By Cat Garcia
Picture this: It’s the last week of June and Avisail Garcia is hitting .325, the fourth-best batting average in the American League. He’s in the running for the first All-Star Game of his career. He’s striking out at the lowest rate since his first year in the league.
The thing is, you don’t have to picture it. It’s actually happening. Avisail Garcia is living up to the potential baseball imagined for him when he came to the big leagues; he’s simply doing it six years later. He’s currently on his first major cold streak of the season (0-for-17), but that hasn’t stopped him from keeping a healthy batting line.
“About time. We’ve been waiting for this moment. A lot of people bet he would have failed,” former White Sox manager Ozzie Guillen said of Garcia over the weekend. “I know because at work, every week I talk about him. People keep waiting on him to be what he was. I think right now he has more experience. It’s about time [for] this kid. What he’s doing right now, I think it’s fun. He’s showing his potential. I see a lot of players with potential who never make it. I think it started getting too late for him, now he’s back on the map.”
That’s quite the stamp of approval from a World Series-winning skipper who never even managed Garcia. Baseball has always known the potential is there for Garcia to flourish, which is part of the reason so many folks have said they’re “out” on Garcia but have seemingly always kept one foot in the door. This is the moment that they’ve kept their foot in the door for.
The question behind any stretch of success is always, “How?” How is this happening now, and why? Is it just dumb luck? Well, earlier in the season, like many of Garcia’s successful stretches, it seemed as if luck was a factor. Of course, he’s still hitting for an extremely high BABIP of .391, which baseball folks have continually said is unsustainable. But, somehow, Garcia is making it work. It’s also worth noting that of the four other batting average leaders in the AL that Garcia joins, they all sport BABIPs anywhere from Jose Altuve’s .343 mark to Aaron Judge’s .420 mark. And it’s not all just lucky hits for Garcia.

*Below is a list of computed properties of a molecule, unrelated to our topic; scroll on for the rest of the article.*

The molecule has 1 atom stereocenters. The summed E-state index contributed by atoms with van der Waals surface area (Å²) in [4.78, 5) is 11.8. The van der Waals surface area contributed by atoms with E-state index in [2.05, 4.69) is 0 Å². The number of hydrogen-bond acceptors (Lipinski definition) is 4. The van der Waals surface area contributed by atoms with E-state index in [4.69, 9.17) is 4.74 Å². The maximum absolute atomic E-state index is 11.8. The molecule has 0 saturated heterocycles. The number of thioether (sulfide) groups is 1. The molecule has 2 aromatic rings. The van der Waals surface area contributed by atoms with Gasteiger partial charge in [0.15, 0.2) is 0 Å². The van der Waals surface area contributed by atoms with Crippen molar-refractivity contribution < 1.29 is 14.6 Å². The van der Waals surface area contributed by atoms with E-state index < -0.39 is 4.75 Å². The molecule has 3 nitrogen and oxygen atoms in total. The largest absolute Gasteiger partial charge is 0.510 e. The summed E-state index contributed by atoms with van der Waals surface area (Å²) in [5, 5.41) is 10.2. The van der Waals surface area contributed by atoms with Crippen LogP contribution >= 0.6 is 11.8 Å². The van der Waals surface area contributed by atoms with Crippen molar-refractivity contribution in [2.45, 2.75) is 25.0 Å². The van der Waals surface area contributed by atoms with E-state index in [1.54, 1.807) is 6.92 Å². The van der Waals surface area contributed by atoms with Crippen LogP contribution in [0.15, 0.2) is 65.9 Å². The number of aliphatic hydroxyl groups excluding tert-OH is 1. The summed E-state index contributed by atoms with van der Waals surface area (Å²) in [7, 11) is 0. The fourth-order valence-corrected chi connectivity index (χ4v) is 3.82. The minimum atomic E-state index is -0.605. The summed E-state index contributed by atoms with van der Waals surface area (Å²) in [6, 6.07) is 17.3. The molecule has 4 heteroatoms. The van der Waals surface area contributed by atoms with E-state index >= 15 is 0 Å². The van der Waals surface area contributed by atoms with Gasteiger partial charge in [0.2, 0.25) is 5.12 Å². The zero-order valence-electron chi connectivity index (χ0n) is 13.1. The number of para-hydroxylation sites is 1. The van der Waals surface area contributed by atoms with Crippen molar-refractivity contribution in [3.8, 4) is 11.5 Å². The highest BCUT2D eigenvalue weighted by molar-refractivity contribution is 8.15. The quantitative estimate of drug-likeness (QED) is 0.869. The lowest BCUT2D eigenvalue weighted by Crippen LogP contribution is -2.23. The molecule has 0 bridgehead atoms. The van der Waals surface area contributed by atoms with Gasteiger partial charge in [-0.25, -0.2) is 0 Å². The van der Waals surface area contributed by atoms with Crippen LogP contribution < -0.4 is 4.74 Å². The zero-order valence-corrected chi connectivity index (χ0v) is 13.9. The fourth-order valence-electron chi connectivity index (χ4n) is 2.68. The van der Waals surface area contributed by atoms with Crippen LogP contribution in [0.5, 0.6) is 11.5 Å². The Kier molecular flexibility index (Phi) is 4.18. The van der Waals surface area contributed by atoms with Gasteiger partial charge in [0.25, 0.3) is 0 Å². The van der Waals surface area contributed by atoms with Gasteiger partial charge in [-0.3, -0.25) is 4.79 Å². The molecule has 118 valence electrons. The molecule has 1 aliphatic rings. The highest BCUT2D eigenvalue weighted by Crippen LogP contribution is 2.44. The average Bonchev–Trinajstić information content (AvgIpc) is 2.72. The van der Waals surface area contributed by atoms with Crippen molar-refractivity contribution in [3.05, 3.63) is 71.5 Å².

We know a few things that have hindered Garcia’s success in the past. He strikes out a lot, he doesn’t seem to have much of a plan at the plate, and he doesn’t use all parts of the field enough.
Take a look at how he hit breaking pitching last season:
Now, take a look at the difference this season:
That’s quite the improvement. Hitting those kinds of pitches takes a good batting eye and good plate patience, something that Garcia’s approach has lacked. Take a look at his swing maps in 2016 and 2017:
There are a few takeaways from these maps. Garcia is no longer swinging freely at high fastballs. He’s restricting his swings at pitches outside the zone (up just 3 percentage points from 2016) while being able to make quality contact on the pitches outside the zone he does hit (outside the zone contact rate up 9 percentage points from 2016).
“He stays in the middle, his approach at the plate, he’s not chasing bad pitches, “ Guillen continued. “That’s what’s important for him, chasing those pitches. I think right now he’s going to be great. It’s getting hot, hopefully he’ll get better.”
There’s another interesting thing to note when looking at these maps though. Avisail Garcia, notorious for being an opposite field hitter, now has a career high pull rate of 47 percent– an 11 percent spike from 2016. That’s because Garcia is now hitting pitches he’s seeing inside, which is a perfect recipe for Garcia to finally use the entire field and not just hit drastically to the opposite field.
Right now, Garcia may be on a bit of a cold streak, but it’s the end of June and an 0-for-17 stretch still hasn’t cratered his numbers. Let’s hope that the adjustments Garcia has made are a strong foundation for him to see continued success. Even if it’s not at this rate, it’ll likely be better than what the White Sox have seen from the slugger in the past.